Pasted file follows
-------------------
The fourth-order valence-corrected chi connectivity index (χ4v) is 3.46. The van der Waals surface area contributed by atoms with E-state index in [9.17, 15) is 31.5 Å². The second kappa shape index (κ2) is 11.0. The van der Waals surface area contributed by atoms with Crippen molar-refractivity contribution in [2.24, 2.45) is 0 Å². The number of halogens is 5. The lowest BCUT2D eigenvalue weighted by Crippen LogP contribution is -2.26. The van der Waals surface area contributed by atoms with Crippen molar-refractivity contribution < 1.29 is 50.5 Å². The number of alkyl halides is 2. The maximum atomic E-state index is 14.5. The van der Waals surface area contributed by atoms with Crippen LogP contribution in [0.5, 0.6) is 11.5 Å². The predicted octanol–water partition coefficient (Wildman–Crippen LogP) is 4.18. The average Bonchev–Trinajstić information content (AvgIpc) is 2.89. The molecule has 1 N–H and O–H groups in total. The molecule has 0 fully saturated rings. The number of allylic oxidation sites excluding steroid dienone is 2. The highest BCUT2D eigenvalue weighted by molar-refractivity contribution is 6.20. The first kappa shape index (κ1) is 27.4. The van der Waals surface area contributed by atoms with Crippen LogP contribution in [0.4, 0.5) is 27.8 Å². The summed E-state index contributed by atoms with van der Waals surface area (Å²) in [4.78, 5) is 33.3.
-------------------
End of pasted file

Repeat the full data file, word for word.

The fourth-order valence-corrected chi connectivity index (χ4v) is 3.46. The van der Waals surface area contributed by atoms with E-state index in [9.17, 15) is 31.5 Å². The second kappa shape index (κ2) is 11.0. The van der Waals surface area contributed by atoms with Crippen molar-refractivity contribution in [2.24, 2.45) is 0 Å². The number of halogens is 5. The lowest BCUT2D eigenvalue weighted by Crippen LogP contribution is -2.26. The van der Waals surface area contributed by atoms with Crippen molar-refractivity contribution < 1.29 is 50.5 Å². The number of alkyl halides is 2. The maximum atomic E-state index is 14.5. The van der Waals surface area contributed by atoms with Crippen LogP contribution in [0.5, 0.6) is 11.5 Å². The predicted octanol–water partition coefficient (Wildman–Crippen LogP) is 4.18. The average Bonchev–Trinajstić information content (AvgIpc) is 2.89. The molecule has 1 N–H and O–H groups in total. The molecule has 0 fully saturated rings. The number of allylic oxidation sites excluding steroid dienone is 2. The highest BCUT2D eigenvalue weighted by molar-refractivity contribution is 6.20. The first kappa shape index (κ1) is 27.4. The van der Waals surface area contributed by atoms with Crippen LogP contribution in [0.4, 0.5) is 27.8 Å². The summed E-state index contributed by atoms with van der Waals surface area (Å²) in [4.78, 5) is 33.3.